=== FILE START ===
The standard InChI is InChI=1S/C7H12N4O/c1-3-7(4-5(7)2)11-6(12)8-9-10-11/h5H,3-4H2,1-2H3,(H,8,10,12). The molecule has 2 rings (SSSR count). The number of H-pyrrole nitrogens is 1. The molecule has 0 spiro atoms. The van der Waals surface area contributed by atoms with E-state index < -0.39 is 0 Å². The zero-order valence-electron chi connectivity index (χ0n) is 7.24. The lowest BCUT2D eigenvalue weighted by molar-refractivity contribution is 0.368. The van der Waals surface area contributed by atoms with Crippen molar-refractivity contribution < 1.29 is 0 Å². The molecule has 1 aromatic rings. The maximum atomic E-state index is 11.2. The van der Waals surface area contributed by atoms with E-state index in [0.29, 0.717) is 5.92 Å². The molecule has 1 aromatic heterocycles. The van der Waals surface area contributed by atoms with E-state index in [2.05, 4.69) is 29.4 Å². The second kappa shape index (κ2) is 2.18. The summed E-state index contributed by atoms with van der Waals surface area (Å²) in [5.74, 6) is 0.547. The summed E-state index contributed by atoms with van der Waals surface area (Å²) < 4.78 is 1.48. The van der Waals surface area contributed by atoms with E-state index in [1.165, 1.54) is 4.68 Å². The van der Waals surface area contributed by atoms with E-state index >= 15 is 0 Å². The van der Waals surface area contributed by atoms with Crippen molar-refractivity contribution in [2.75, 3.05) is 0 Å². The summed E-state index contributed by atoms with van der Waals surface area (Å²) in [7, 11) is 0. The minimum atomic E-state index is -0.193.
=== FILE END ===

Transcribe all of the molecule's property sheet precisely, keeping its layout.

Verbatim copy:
The standard InChI is InChI=1S/C7H12N4O/c1-3-7(4-5(7)2)11-6(12)8-9-10-11/h5H,3-4H2,1-2H3,(H,8,10,12). The molecule has 2 rings (SSSR count). The number of H-pyrrole nitrogens is 1. The molecule has 0 spiro atoms. The van der Waals surface area contributed by atoms with E-state index < -0.39 is 0 Å². The zero-order valence-electron chi connectivity index (χ0n) is 7.24. The lowest BCUT2D eigenvalue weighted by molar-refractivity contribution is 0.368. The van der Waals surface area contributed by atoms with Crippen molar-refractivity contribution < 1.29 is 0 Å². The molecule has 1 aromatic rings. The maximum atomic E-state index is 11.2. The van der Waals surface area contributed by atoms with E-state index in [0.29, 0.717) is 5.92 Å². The molecule has 1 aromatic heterocycles. The van der Waals surface area contributed by atoms with E-state index in [2.05, 4.69) is 29.4 Å². The second kappa shape index (κ2) is 2.18. The summed E-state index contributed by atoms with van der Waals surface area (Å²) in [5.74, 6) is 0.547. The summed E-state index contributed by atoms with van der Waals surface area (Å²) < 4.78 is 1.48. The van der Waals surface area contributed by atoms with E-state index in [1.165, 1.54) is 4.68 Å². The van der Waals surface area contributed by atoms with E-state index >= 15 is 0 Å². The van der Waals surface area contributed by atoms with Crippen molar-refractivity contribution in [2.75, 3.05) is 0 Å². The summed E-state index contributed by atoms with van der Waals surface area (Å²) in [7, 11) is 0. The minimum atomic E-state index is -0.193.